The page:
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Airline Fees

Delta tops industry in squeezing fees from the fliers

Kelly Yamanouchi  Dec 17, 2009

Fees for checked bags, reservation changes and other services are a bane to fliers these days, but they have become a significant source of revenue for Atlanta’s top two airlines.

Atlanta-based Delta Air Lines had the highest “ancillary revenues” per passenger in the third quarter among major airlines ranked in a federal report. It brought in $24 per passenger in such revenue, the U.S. Bureau of Transportation Statistics report said.

That was 20 percent more than the next-closest airline, Delta merger partner Northwest Airlines, whose numbers were reported separately. And it was twice as much per passenger as fellow “Big 3” airlines American and United.

AirTran Airways, meanwhile, collected only $10 per passenger from such sources, but that money accounted for 11.4 percent of its operating revenue -- highest in the industry. Delta was second at 9.3 percent.

The revenue measured in the federal report includes baggage fees, reservation change fees, pet transportation fees and standby passenger fees. However, it also includes proceeds from the sale of frequent flier award miles to marketing partners, which can vary significantly between airlines and might help explain Delta’s wide lead over other carriers. Delta sells miles to its credit card partner American Express and other partners monthly.

Delta’s total ancillary revenues in the third quarter were $447.5 million, compared with $261.2 million at American, $230.8 million at US Airways and $223.2 million at Northwest.

The industry as a group got 6.9 percent of operating revenue from those sources, up from 4.1 percent in the third quarter of 2008.

Among the 10 airlines ranked, Delta had the highest total collections of baggage fees and miscellaneous operating revenue, including pet fees, standby passenger fees and sales of miles to business partners. Delta had the second highest total for reservation change fees, behind American.

But on a per-passenger basis, the amount Delta collected for baggage and change fees was in the middle of the pack.

Some of Delta’s fees are on the high end relative to the industry. While Delta and United charge $175 for oversized bags, for example, American charges $150 and US Airways charges $100. AirTran charges $79.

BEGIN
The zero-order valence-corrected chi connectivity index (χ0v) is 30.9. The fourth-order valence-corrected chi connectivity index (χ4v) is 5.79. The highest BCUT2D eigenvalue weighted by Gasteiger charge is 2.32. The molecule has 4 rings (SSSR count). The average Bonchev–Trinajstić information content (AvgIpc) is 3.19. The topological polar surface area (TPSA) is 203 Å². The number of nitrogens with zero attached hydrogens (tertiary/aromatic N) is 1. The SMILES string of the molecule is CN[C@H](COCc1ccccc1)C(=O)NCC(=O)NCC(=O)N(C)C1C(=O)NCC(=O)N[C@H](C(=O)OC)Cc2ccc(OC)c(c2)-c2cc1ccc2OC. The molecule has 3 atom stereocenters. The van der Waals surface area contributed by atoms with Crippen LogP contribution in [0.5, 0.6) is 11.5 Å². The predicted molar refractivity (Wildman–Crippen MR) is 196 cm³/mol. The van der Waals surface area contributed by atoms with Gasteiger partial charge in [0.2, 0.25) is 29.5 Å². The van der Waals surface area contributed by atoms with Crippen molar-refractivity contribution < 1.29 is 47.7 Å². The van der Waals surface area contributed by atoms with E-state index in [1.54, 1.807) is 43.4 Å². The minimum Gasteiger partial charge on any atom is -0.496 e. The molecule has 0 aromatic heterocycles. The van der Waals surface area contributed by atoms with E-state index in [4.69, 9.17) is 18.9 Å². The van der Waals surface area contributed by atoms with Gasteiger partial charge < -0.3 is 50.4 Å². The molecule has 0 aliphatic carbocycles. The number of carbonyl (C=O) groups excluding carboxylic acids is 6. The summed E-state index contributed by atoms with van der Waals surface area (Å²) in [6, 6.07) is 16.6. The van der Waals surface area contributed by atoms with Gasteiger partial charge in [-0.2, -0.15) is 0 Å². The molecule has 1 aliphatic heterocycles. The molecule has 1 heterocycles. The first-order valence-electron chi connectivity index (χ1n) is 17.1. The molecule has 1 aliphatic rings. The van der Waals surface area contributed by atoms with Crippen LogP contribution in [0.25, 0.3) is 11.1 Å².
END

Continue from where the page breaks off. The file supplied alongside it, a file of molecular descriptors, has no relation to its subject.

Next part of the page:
“The entire industry has moved toward these a la carte fees and Delta has remained competitive with other carriers,” Delta spokeswoman Susan Chana Elliott said.

The fees have been criticized by some passengers and travel experts as “nickel-and-diming” customers.

But Delta and other airlines have been losing money and have been searching for ways to boost revenues. At Delta’s investor day this week, Delta president Ed Bastian said “we’re going to stay the course with respect to our ancillary revenues,” adding that the company had a $500 million improvement in revenues this year from “unbundling” of ticket prices.

Elliott said Delta’s “most loyal customers do not incur these fees, as they typically apply to customers that choose to fly Delta on a less consistent basis.”

For example, Delta’s elite frequent fliers don’t pay fees to check up to two bags, while other passengers pay at least $15 for the first checked bag and $25 for the second bag on domestic flights.

Delta’s fees on domestic flights

$15 for a first checked bag, $25 for a second checked bag, plus a $5 surcharge per bag for paying the fee at the airport instead of online.

$90 for each overweight bag weighing 51-70 pounds, $175 for each overweight bag 71-100 pounds.

$175 for each oversized bag

$175 for checking a pet

$50 for same-day confirmed travel

$150 for a ticket change, depending on fare rules

Fee and mileage sale revenue per passenger

Delta: $24

Northwest: $20

US Airways: $18

American: $12

Northwest: $11

Continental: $11

Alaska: $11

AirTran: $10

JetBlue: $8

Southwest: $6

Source: Bureau of Transportation Statistics

Delta tops industry in squeezing fees from the fliers
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